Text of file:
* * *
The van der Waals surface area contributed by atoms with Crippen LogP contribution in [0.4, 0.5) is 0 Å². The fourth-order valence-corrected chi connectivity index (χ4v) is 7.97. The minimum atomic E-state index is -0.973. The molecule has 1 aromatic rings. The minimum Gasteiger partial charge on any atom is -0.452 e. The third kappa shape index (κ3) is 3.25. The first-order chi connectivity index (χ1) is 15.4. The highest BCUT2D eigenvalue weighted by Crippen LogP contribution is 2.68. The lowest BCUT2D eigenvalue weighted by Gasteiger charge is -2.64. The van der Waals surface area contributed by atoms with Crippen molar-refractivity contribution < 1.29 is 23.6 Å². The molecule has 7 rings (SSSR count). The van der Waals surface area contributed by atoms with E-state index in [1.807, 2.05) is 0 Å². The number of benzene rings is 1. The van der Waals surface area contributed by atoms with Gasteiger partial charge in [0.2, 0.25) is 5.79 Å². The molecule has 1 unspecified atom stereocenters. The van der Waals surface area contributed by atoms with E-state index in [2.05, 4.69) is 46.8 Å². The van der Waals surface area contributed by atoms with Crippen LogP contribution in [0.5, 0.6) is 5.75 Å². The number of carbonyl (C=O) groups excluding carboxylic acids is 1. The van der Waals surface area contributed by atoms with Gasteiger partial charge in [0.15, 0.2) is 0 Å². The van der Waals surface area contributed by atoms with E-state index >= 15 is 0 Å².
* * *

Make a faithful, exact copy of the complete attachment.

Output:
The van der Waals surface area contributed by atoms with Crippen LogP contribution in [0.4, 0.5) is 0 Å². The fourth-order valence-corrected chi connectivity index (χ4v) is 7.97. The minimum atomic E-state index is -0.973. The molecule has 1 aromatic rings. The minimum Gasteiger partial charge on any atom is -0.452 e. The third kappa shape index (κ3) is 3.25. The first-order chi connectivity index (χ1) is 15.4. The highest BCUT2D eigenvalue weighted by Crippen LogP contribution is 2.68. The lowest BCUT2D eigenvalue weighted by Gasteiger charge is -2.64. The van der Waals surface area contributed by atoms with Crippen molar-refractivity contribution < 1.29 is 23.6 Å². The molecule has 7 rings (SSSR count). The van der Waals surface area contributed by atoms with E-state index in [1.807, 2.05) is 0 Å². The number of benzene rings is 1. The van der Waals surface area contributed by atoms with Gasteiger partial charge in [0.2, 0.25) is 5.79 Å². The molecule has 1 unspecified atom stereocenters. The van der Waals surface area contributed by atoms with E-state index in [2.05, 4.69) is 46.8 Å². The van der Waals surface area contributed by atoms with Crippen LogP contribution in [0.5, 0.6) is 5.75 Å². The number of carbonyl (C=O) groups excluding carboxylic acids is 1. The van der Waals surface area contributed by atoms with Gasteiger partial charge in [0.15, 0.2) is 0 Å². The van der Waals surface area contributed by atoms with E-state index >= 15 is 0 Å².